After a terrible summer for US ethanol producers, the country has shifted from net ethanol exporter to net importer for the first time in nearly three years.
The US imported 21,000 barrels per day more ethanol in August than it exported, according to the latest stats available from the Energy Information Administration’s Petroleum Supply Monthly report.
Until then, ethanol exports had exceeded imports every month since December 2009, when they were evenly balanced.
The steep decline in monthly exports isn’t much of a shocker, given the terrible margins US ethanol producers have faced since a severe drought started baking Midwestern corn fields in May.
Every few weeks since, another ethanol maker has announced the decision to slow or idle its production.
As Murray Campbell, the head of Georgia’s only corn-based ethanol plant, told Platts in October: “Looking at what’s on the market now with the basis bids, we just decided we’d better let the market sort of straighten itself out right now, as thin as margins are and non-existent.”
Before the drought, the plant owned by Southwest Georgia Ethanol was cranking out more than its nameplate annual capacity of 100 million gallons. Now it sits idle while Campbell waits out high corn prices.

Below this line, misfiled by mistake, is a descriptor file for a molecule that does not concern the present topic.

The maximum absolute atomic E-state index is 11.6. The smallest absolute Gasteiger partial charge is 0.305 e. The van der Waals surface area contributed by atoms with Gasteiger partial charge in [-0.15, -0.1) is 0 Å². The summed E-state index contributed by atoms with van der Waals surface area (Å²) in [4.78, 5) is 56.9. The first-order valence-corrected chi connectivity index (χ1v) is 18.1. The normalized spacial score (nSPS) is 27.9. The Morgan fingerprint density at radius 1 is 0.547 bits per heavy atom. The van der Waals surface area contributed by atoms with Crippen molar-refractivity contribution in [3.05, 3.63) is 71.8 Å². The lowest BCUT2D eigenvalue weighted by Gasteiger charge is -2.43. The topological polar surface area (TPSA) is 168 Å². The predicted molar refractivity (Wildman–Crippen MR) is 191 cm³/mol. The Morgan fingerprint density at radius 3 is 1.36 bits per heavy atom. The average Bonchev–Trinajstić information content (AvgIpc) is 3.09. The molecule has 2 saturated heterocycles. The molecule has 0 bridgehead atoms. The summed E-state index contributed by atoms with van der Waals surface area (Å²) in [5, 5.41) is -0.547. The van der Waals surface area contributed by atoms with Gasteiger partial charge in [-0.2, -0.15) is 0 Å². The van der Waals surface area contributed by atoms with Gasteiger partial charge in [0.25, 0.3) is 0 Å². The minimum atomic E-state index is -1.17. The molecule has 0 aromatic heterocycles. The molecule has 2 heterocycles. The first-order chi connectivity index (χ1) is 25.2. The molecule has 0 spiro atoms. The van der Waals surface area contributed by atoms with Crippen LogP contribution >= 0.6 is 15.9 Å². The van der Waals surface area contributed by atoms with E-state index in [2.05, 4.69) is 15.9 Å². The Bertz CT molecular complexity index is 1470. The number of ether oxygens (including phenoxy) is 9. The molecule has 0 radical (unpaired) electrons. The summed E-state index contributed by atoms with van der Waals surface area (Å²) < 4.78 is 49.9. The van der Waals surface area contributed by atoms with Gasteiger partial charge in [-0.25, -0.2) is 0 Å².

Bob Dinneen, president of the Renewable Fuels Association, one of two big ethanol trade groups in Washington, said next year might look just as bleak for the industry.
“It’s going to be a pretty tough year,” he told reporters Friday. “The economics right now are pretty challenging. But the demand for ethanol remains very strong and what you have today is producers looking to squeeze every drop of profitability out of the kernel, every drop of profitability out of their asset at the ethanol plant.”
Dinneen said the ethanol industry would emerge from the drought stronger and more efficient.
“That’s what happens when you have to go through these type of situations,” he said. “It’s getting through it that’s always a challenge.”
Dinneen considers it possible that more plants will slow production or shut, even though they’re “pretty down near the bottom now, as near as I can tell.”